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The ancient story behind modern romantic love

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Wikimedia Commons/Public domain

Wikimedia Commons/Public domain

Plato Symposium takes place in 416 BC during a drinking party organized by the playwright Agathon to celebrate his victory at the Lenaia. Most of the guests are hungover from the previous night’s revelry, and all agree to cut back on alcohol consumption in favor of conversation. Since the young Phaedrus laments that Eros (the god of love) has not praised enough, the physician Eryximachus offers everyone, from left to right starting with Phaedra, to give a speech in praise of the ‘Love.

The ladder of love

After Phaedrus, Pausanias, Eryximachus, Aristophanes and the host Agathon, it is Socrates’ turn to speak. Socrates slips into Elenchus mode and makes Agathon accept that if love is not nothing, then it must be something, and if it is something, then it must be something that is desired , and therefore of something that is missing.

Socrates then recounts a conversation he once had with a mysterious priestess, Diotima of Mantinea, who, he says, taught him the art of loving. This Diotima (the name means “Honored by the gods”) told him that this something which Love lacks and which he desires consists in beautiful and good things, and above all in wisdom, which is both extremely good and extremely beautiful. If love is lacking and desires beautiful and good things, and if all gods are good and beautiful, love cannot, as most people think, be a god. In truth, Love is the child of Poverty and Resource, always in need but always inventive. He is not a god, but a great intermediate spirit between gods and men. As such, he is neither mortal nor immortal, neither wise nor ignorant, but a lover of wisdom.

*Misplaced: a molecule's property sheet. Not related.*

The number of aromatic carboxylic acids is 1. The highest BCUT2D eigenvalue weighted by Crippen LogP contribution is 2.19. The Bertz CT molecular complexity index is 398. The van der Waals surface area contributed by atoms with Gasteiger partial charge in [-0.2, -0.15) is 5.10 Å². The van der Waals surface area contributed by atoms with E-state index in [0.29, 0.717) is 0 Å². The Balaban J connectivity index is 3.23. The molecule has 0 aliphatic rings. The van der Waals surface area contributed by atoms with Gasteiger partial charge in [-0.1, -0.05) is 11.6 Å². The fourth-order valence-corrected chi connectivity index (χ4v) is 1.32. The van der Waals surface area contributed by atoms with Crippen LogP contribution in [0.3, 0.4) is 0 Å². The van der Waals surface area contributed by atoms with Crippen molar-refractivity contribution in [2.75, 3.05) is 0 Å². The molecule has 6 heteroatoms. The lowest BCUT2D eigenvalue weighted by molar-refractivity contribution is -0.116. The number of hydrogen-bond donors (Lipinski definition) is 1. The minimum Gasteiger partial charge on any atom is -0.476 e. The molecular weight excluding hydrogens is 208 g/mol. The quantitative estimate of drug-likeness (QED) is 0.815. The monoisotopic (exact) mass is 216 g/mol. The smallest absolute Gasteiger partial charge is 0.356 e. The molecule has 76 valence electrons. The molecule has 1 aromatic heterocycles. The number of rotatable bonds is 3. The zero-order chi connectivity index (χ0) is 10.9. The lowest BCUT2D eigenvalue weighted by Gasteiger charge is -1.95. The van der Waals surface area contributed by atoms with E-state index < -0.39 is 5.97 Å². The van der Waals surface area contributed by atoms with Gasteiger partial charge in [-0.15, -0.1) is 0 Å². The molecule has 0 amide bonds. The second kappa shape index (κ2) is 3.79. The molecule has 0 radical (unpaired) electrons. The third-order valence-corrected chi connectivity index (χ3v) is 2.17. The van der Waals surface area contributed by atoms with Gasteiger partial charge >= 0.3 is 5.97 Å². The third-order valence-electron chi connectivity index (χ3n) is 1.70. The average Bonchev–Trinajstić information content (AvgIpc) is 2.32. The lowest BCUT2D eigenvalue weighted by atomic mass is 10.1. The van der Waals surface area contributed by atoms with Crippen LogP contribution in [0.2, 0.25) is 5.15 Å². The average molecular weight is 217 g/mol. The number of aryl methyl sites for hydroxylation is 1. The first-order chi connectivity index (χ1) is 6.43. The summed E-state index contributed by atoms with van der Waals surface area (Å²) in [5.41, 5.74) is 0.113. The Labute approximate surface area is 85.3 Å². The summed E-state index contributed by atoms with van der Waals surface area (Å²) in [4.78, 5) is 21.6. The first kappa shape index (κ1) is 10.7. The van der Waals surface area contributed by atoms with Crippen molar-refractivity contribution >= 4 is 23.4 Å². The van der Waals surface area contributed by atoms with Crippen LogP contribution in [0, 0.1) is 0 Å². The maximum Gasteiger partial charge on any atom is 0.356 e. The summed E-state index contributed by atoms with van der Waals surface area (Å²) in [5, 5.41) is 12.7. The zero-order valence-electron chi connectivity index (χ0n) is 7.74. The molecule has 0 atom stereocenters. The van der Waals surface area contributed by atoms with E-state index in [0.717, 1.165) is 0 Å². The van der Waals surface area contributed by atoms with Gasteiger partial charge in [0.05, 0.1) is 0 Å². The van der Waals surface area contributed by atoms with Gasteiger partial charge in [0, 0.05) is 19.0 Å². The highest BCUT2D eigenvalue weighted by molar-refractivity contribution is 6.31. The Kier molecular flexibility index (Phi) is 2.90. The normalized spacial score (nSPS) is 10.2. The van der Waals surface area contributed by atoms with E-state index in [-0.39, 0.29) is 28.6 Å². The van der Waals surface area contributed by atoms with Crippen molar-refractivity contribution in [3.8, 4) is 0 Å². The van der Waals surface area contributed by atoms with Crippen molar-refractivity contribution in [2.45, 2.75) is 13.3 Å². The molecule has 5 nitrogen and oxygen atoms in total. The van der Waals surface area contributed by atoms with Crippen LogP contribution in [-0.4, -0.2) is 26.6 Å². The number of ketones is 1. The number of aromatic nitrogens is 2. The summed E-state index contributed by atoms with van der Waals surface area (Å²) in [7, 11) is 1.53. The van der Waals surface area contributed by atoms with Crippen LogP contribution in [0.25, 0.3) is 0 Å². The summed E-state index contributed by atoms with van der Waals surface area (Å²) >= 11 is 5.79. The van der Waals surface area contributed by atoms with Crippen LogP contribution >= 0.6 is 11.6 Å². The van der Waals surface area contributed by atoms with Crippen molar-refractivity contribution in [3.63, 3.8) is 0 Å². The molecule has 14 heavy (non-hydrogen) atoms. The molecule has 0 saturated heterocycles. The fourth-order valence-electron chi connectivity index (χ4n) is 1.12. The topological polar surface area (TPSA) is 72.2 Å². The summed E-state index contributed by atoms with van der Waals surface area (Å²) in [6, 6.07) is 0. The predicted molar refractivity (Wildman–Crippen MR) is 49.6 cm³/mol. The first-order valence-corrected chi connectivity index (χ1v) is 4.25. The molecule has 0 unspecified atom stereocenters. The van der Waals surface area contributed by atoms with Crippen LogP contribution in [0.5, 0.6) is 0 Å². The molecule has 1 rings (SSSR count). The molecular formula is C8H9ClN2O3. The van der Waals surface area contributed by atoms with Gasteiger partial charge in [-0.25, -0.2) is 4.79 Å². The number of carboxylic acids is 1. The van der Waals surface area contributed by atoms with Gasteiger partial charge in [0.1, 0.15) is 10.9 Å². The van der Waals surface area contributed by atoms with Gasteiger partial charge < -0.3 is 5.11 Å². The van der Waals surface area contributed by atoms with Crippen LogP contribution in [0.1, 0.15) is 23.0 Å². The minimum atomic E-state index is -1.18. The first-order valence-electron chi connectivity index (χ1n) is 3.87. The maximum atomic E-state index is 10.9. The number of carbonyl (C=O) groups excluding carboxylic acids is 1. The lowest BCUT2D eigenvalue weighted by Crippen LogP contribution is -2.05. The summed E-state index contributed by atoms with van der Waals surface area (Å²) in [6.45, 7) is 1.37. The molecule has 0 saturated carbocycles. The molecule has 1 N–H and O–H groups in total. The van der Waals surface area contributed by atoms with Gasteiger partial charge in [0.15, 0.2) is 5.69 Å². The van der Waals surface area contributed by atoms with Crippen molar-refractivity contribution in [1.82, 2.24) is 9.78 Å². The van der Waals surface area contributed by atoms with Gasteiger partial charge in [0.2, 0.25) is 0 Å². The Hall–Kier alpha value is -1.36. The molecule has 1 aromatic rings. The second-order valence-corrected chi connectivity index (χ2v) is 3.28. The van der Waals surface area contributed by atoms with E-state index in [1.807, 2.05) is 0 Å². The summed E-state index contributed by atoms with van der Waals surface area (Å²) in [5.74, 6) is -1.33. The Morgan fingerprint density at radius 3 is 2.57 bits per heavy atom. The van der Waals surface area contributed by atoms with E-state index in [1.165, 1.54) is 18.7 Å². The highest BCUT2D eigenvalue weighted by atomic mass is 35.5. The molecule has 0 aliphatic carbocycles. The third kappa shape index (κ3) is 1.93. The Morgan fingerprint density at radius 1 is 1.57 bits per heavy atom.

No wise man wants to become ignorant, just as no ignorant man wants to become wise: “For that is the evil of ignorance, that he who is neither good nor wise is nevertheless self-satisfied…” The goal to love Beautiful and good things must possess them, because the possession of good and beautiful things is called Happinessand happiness is an end in itself.

Wild animals enter a state of love because they seek to reproduce and become immortal. People also seek to make themselves immortal and are willing to take great risks, even death, to achieve glory and honor. Some people are Pregnant in the body and beget children who will retain their Memory, while others, a few, are pregnant in the soul and instead beget wisdom and virtue. As their children are more beautiful and more immortal, people who are pregnant at heart have more to share with each other, and a stronger bond of Friendship between them.

Who, when thinking of Homer and Hesiod, and other great poets, wouldn’t like to have their children instead of ordinary humans? Who would not imitate them in creating children like theirs, who had preserved their memory and given them eternal glory?

Diotima then tells Socrates the right way to learn to love beauty.

A young person should first learn to love a beautiful body so that he realizes that this beautiful body shares beauty with all other beautiful bodies, and therefore it is foolish to love only one beautiful body. By loving all beautiful bodies, the young person begins to appreciate that the beauty of the soul is superior to the beauty of the body and begins to love those who are beautiful in soul, may they also be beautiful in body.